Sainato is the Project LIT chapter advisor. Because the school was returning from winter break last week and the schedule was changed, she had canceled last week’s meeting, but when she looked at the Microsoft Teams app at the designated time last Thursday, she saw two students signed in.

A senior and a freshman had logged in looking for a place to talk about what had happened on Wednesday. Sainato joined them for what turned into a two-hour conversation where they asked questions, expressed confusion, cried at times, and discussed the disinformation, conspiracy theories, racism, and the oft-ignored truth about this country.

It was not an easy discussion. When addressing Joe Biden's remarks that this isn’t who America is and that America is a great country, Sainato's students took issue. “My kids were like, 'What are you talking about. It’s not great at all,'" Sainato says.

They were focused on the disparity between the protests of the spring and summer, and despite very public declarations by attendees about the attack, the lack of police and National Guard members at the Capitol on that day.

“We were talking about the differences in the Black Lives Matter protests that occurred in the same space and what the police presence was, how the narrative would be different if it were anything other than a bunch of white nationalists that were there, and wondering why they were being helped down the stairs after instead of shoved,” says Sainato.

Before winter break, her Project LIT group chose Stamped by Jason Reynolds and Ibram X. Kendi as their next read, and it seems even more necessary now, the students said. The freshman, a Black student, shared some experiences she’d been through, according to Sainato, and said she feared one day becoming another Breonna Taylor.

Sainato and the senior, who are both white, told the freshman that they were there to listen and have “no idea what that space feels like,” says Sainato, who admitted she often wakes up and wonders if she is equipped to handle these moments with her students. “What is my school doing to prepare me for those conversations?” she says.

On Thursday, Sainato did her best, choosing to be as open as possible with the two students. “In a moment like yesterday, I was pretty transparent,” she says. “I said, ‘I’m hurting, I’m struggling, I’m questioning. Let’s just kind of go through it together and know that I do not have an answer, never mind all of the answers.’”

 

Courtney Pentland, school librarian, North Star High School, Lincoln, NE

Pentland took to Twitter on Thursday to remind teachers everywhere to seek out their school librarians for help. 

"If you are unsure how to approach #disinformation with your students, staff or school community, please remember that #SchoolLibrarians are teachers who have had specific training to provide students & teachers with resources & instruction that supports #InformationLiteracy @aasl."

She was already scheduled to work with civics teachers at the school soon on information literacy and finding and evaluating the sources. Those collaborations came about because of events of last year, not last week.

"The information called into question about the pandemic, protests, and election," says Pentland of what precipitated her plans to work with teachers this semester. "All of the components that have made information literacy and news literacy really apparent as things that as citizens we should have those skills."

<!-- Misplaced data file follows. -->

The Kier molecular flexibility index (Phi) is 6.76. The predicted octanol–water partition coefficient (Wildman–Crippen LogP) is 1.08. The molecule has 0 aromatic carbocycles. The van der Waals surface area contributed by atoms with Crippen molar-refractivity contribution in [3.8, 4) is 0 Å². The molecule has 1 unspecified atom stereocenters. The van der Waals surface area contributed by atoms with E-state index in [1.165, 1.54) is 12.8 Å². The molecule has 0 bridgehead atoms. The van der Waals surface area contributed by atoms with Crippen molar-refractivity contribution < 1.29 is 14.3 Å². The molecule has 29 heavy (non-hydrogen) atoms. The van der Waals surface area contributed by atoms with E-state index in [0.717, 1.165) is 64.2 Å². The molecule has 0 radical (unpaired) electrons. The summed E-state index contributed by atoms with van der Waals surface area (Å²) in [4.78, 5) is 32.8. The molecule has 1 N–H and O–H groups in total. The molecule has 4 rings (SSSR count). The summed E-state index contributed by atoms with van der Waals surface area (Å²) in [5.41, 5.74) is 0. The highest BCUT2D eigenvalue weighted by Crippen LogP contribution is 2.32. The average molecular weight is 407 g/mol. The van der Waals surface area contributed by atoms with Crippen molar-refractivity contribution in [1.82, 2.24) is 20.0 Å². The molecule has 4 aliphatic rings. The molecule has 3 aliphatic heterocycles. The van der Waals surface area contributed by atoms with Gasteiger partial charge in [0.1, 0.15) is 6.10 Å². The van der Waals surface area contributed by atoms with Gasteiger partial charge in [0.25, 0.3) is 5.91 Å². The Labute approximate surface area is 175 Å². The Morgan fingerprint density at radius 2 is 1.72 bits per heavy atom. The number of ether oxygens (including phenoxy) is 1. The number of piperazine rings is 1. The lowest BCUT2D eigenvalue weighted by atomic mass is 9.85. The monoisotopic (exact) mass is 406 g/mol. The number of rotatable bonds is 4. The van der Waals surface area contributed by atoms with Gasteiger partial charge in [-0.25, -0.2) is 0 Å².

She created a document of resources for those teachers and, after Wednesday, she shared it in a newsletter that goes to the entire staff. She also offered to assist in gathering any needed additional resources or collaborating on instruction about the insurrection. She tweeted about how she is confronting systemic racism by educating herself through nonfiction and fiction, sharing a booklist that included Stamped, So You Want to Talk About Race by Ijeoma Oluo, The Hate U Give by Angie Thomas, and Punching the Air by Ibi Zoboi and Yusef Salaam.

Pentland also teaches a class for future librarians on research and inquiry at the University of Nebraska, Omaha. She stresses to them the need for information literacy, and the librarian's role in instilling those skills in students.

"If we want our students to be responsible citizens that starts now, not when they turn 18 and can vote," says Pentland. "If we can give them the tools and the skills to be able to look at what they are encountering in whatever format it may be, when they get to voting age and are making choices about who they would like to see in political office or bills they would like to see passed or those kinds of things, they have the ability to evaluate what is going on for themselves."

This goes beyond elections, she says, these skills are needed for every day life.

"Yes I want them to vote with their conscience that is well informed, but I also want them to be able to apply for a loan and understand what’s going on or if they want to buy a car or [research] what college they want to attend or neighborhood they want to live in or a diet. Yes, we want civic-minded citizens, but we want them to be healthy, happy, well-informed citizens too."

 

 

 

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Kara Yorio

Kara Yorio (kyorio@mediasourceinc.com, @karayorio) is news editor at School Library Journal.

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Paula McClung

An all important topic and event that outlines the critical need to teach information literacy to students starting an an early age. Thank you for representing librarians around the world as we seek to provide lessons that help all of us learn to look for accurate information and clarify information that presents only one point of view.

Posted : Jan 14, 2021 03:52